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In the weeks leading up to Christmas, I did a lot of reading on writing habits and writing productivity. Two-and-a-half years ago I posted about how I was noticing the benefits of a daily writing habit and yet I still haven’t really made daily writing a long-term thing. I’ve managed it for a few weeks or months, but it always follows the same pattern to failure.

I start off with a reasonable goal, say 500 words a day, with the intention of working my way up from there. So keen am I to write at this point that I find myself easily writing a couple thousand words a day. Intoxicated by my success, I quickly increase my daily goal before the simple act of writing every day has become a habit. Then something happens to impair the development of the habit. I might go away for a weekend and not have time to write, or find I just don’t have the motivation to write 2000 words one day, and so I don’t write at all. Because I’m still at the stage of using a combination of willpower and enthusiasm rather than habit and routine, every day that goes by without writing makes it harder to start up again.

There are really two different kinds of issues here. One is that something disrupts my routine, and when I return to it I go back to my old routine which did not include writing. The other is that I feel intimidated by the writing, because I’ve tried to do too much too fast, and establish a routine of writing so many words a day before I’ve established the routine of sitting down and writing every day.

In his book On Writing, Stephen King talks about starting with an attainable word count and working your way up, but I’ve only recently come to really understand what that means. I used to think it was because when you’re out of the habit of writing it takes more energy to achieve the same output. Now I realise, though, that there’s another aspect to it: when you’re out of the habit of writing, you need to make getting into the habit easily attainable.

Right now I’m working on writing just 250 words a day. In this time, the most I’ve written in a single day is 2604, with many days in the past month at over 1000 words. I’ve also had some days with fewer than 300 words. Those days are not my best work. They’re the days the words struggle to come out, when I’m not really feeling it and haven’t really gotten into the story. But that’s okay, because it’s not about quality writing, it’s about the act of writing. You might disagree with me on this point, but I’m not arguing that writing well isn’t important, but that the more expectations you place on your daily writing habit before it’s been established, the harder it will be to establish it at all. If every single word I’ve written in the last month is so awful it needs to be deleted, so be it. By that time I will (theoretically) have reached the point where writing every day is so second-nature that taking steps to ensure the quality of that writing is attainable.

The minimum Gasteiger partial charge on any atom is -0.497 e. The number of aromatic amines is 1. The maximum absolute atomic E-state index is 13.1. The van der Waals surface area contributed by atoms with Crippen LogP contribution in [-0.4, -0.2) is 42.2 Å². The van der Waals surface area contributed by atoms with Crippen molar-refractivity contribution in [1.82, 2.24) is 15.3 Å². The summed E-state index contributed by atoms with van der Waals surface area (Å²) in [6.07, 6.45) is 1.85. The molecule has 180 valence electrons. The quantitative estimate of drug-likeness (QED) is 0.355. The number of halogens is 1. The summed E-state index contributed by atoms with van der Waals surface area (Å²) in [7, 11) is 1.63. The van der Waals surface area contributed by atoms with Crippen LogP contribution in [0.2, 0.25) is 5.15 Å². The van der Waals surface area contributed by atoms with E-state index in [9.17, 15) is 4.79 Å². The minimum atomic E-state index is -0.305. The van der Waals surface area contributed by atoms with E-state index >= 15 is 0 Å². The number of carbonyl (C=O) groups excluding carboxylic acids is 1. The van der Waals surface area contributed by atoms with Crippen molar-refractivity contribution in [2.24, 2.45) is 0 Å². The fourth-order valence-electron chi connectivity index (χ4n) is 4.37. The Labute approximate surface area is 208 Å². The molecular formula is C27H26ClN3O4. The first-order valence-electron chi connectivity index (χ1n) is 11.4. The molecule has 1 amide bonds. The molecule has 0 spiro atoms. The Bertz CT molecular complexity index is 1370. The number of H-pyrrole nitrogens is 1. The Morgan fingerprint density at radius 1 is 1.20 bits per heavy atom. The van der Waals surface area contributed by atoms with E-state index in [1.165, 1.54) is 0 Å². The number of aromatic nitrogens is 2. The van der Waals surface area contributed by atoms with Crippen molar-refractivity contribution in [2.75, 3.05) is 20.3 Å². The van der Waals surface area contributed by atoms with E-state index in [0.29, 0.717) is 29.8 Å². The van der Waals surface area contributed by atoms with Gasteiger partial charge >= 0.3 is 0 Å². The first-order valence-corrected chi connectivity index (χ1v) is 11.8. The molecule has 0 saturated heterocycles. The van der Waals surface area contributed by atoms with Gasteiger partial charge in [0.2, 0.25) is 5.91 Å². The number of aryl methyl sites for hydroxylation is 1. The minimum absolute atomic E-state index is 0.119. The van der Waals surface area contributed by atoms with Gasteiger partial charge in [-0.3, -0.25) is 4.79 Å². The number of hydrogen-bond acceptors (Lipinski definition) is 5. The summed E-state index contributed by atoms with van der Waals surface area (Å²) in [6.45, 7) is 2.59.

Sticking to 250 words a day, and only focussing on getting those words down, meant that I was writing on days I spent the entire time on airports or in planes, I was writing on Christmas Day and New Year’s Day, I was writing on days when I felt completely uninspired, I was writing every day. In short, it addresses both of the root causes of my past failures. 250 words is so short, so easy to do, that it can be done in the same amount of time it takes to drink my morning tea. Indeed, it has really just begun to replace my previous morning routine of drinking tea while checking social media and blogs. 250 words is also unintimidating, so I can do it on days I don’t really feel like writing. If I have the time and inclination, I write more. If not, well, I haven’t skipped a day and made writing the next day more difficult.

Susan Dennard talks about the importance of routine in her productivity pyramid over on her website. She has an entire series on productivity, but this post she made on The Write Life is a good summary of the six elements of her productivity pyramid. I want to highlight something she says about the power of routine, because reading it was really a lightbulb moment for me:

Because if creative time is a routine part of your day, then it’s not scary. It’s like making dinner or driving to work–and unless you make dinner in the Hunger Games or drive to work through the Walking Dead, then those shouldn’t be scary parts of your day. They’re just a matter of daily course. Period.

I’m not at the point where I wake up, make a cup of tea, and sit down to write without thought. I still need to make myself get out of bed and not lie there reading my Twitter feed on my phone. Even so, I’m already finding that writing has become less scary, because talking myself out of bed to write is exactly the same thing as talking myself out of bed to shower, or have breakfast, or all those other things that I do in the morning before going to work. While not yet habit, writing has become something I expect to do in the morning before work now.

And this, for me, is the real value of developing a writing routine. It’s not that it forces me to block out time in my busy schedule to stick my butt in the chair and my hands on the keyboard (though that’s a huge benefit, too), but that it stops me from being scared of writing.

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